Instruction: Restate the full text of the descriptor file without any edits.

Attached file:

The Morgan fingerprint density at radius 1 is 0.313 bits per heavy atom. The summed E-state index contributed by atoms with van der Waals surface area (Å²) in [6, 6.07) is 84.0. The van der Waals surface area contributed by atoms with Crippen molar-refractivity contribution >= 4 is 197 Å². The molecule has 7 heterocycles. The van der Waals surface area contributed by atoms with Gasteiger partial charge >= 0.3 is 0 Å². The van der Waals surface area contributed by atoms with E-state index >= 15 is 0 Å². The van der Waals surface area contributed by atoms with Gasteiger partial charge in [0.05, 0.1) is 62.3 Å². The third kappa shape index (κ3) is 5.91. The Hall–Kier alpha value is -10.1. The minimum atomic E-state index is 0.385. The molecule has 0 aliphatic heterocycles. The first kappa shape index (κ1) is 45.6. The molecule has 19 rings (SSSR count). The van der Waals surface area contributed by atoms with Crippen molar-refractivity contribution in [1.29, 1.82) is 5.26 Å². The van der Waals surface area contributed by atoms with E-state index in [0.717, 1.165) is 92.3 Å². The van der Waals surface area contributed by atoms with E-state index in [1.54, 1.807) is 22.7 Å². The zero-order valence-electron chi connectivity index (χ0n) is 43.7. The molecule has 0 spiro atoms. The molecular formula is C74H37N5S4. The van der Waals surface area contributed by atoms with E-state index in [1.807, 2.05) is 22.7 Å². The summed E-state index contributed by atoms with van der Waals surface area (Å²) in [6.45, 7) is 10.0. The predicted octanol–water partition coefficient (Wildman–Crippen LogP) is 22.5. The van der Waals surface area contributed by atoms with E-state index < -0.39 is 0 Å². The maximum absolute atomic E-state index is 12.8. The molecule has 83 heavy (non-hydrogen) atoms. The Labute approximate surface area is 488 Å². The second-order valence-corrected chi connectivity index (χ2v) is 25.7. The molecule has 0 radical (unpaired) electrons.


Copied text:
The Morgan fingerprint density at radius 1 is 0.313 bits per heavy atom. The summed E-state index contributed by atoms with van der Waals surface area (Å²) in [6, 6.07) is 84.0. The van der Waals surface area contributed by atoms with Crippen molar-refractivity contribution >= 4 is 197 Å². The molecule has 7 heterocycles. The van der Waals surface area contributed by atoms with Gasteiger partial charge >= 0.3 is 0 Å². The van der Waals surface area contributed by atoms with E-state index >= 15 is 0 Å². The van der Waals surface area contributed by atoms with Gasteiger partial charge in [0.05, 0.1) is 62.3 Å². The third kappa shape index (κ3) is 5.91. The Hall–Kier alpha value is -10.1. The minimum atomic E-state index is 0.385. The molecule has 0 aliphatic heterocycles. The first kappa shape index (κ1) is 45.6. The molecule has 19 rings (SSSR count). The van der Waals surface area contributed by atoms with Crippen molar-refractivity contribution in [1.29, 1.82) is 5.26 Å². The van der Waals surface area contributed by atoms with E-state index in [0.717, 1.165) is 92.3 Å². The van der Waals surface area contributed by atoms with E-state index in [1.54, 1.807) is 22.7 Å². The zero-order valence-electron chi connectivity index (χ0n) is 43.7. The molecule has 0 spiro atoms. The molecular formula is C74H37N5S4. The van der Waals surface area contributed by atoms with E-state index in [1.807, 2.05) is 22.7 Å². The summed E-state index contributed by atoms with van der Waals surface area (Å²) in [6.45, 7) is 10.0. The predicted octanol–water partition coefficient (Wildman–Crippen LogP) is 22.5. The van der Waals surface area contributed by atoms with E-state index < -0.39 is 0 Å². The maximum absolute atomic E-state index is 12.8. The molecule has 83 heavy (non-hydrogen) atoms. The Labute approximate surface area is 488 Å². The second-order valence-corrected chi connectivity index (χ2v) is 25.7. The molecule has 0 radical (unpaired) electrons.